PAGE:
Fast Company has a story about how the world has changed for one demographic segment:
"You’re probably familiar with the term midlife crisis, two words stubbornly embedded into our everyday language, and coined by Canadian psychoanalyst Elliot Jacques, who was studying a lengthy, depressive period experienced by male painters in their mid-thirties. He watched in amazement at the avalanche of interest in this phrase, describing it to an interviewer as a 'tiny little piece of work' and urging others to look at his later work (they didn’t). But the notion stuck and has become our point of reference for all midlife calamities, usually associated with a 'nudge, nudge, buy a Ferrari mate.'
"But the 'midlife collision' is something else. Experienced by midlife women more than their male counterparts, it’s a time in which there is a significant increase in the proportion of stressors. It’s also called 'role overload,' as professional women cope with a complex collision of care (children, siblings, partners, and parents), together with financial, work, and health issues (menopause or otherwise) - all of which have physical, mental, and emotional manifestations.
"It’s messy and complicated, often leaving midlife women gasping for breath, for a break, a pause. Sometimes, by disconnecting each midlife event (think menopause, parental care, or children leaving home), it’s easy to forget the sum of the whole."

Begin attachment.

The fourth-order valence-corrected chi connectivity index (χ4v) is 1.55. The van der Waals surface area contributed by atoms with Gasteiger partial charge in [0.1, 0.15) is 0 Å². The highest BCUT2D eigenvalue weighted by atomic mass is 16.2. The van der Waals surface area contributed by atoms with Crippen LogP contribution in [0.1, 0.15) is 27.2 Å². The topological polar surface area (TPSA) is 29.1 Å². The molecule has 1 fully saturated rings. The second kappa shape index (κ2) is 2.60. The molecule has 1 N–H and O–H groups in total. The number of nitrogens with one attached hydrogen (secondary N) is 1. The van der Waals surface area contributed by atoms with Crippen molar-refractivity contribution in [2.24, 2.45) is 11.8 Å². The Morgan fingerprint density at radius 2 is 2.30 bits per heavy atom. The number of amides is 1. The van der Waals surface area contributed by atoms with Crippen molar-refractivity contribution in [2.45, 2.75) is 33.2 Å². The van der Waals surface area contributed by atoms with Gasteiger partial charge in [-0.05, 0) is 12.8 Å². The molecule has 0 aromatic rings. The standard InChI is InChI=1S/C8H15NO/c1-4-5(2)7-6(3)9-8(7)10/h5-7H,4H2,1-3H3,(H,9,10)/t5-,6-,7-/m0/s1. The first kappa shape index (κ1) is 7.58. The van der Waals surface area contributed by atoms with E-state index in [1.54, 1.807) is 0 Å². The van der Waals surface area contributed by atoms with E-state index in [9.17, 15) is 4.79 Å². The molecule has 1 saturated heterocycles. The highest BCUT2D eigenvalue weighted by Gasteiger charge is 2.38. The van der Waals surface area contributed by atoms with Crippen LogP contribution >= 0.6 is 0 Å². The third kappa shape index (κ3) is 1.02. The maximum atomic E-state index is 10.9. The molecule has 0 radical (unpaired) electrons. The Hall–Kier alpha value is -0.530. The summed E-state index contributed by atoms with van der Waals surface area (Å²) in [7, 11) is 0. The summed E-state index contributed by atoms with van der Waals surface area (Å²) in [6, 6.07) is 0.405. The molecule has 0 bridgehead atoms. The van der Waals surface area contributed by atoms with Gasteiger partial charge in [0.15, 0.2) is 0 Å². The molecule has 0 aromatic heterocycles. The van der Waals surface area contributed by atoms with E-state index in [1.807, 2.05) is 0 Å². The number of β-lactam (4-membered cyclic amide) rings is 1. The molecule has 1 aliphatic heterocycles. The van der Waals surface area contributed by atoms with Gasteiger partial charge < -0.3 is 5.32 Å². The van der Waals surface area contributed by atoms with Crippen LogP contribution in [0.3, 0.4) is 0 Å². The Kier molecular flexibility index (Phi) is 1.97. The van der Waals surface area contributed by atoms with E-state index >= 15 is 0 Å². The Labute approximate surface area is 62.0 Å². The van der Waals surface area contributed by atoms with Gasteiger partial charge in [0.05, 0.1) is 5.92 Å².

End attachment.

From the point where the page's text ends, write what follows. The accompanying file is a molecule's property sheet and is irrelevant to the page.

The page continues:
- KC's View:
If companies are going to be effective in creating cultures of caring - and I think in the 21st century that should be a high priority for every business leader - then these are the kinds of things of which they should be aware.
After all, "midlife collisions" are having an impact on both employees and customers. In the case of the former, there may be people with enormous expertise, institutional knowledge and deep commitments to the organization who are facing role overload, and the smart business leader will figure out how to keep them engaged while softening the impact of inevitable collisions.
And from a retailing perspective, if there is an entire cohort of customers facing role overload, that strikes me as an opportunity, especially in the food business. Y'think there could be ways to market to shoppers facing "a complex collision of care (children, siblings, partners, and parents)" and "health issues (menopause or otherwise) - all of which have physical, mental, and emotional manifestations"?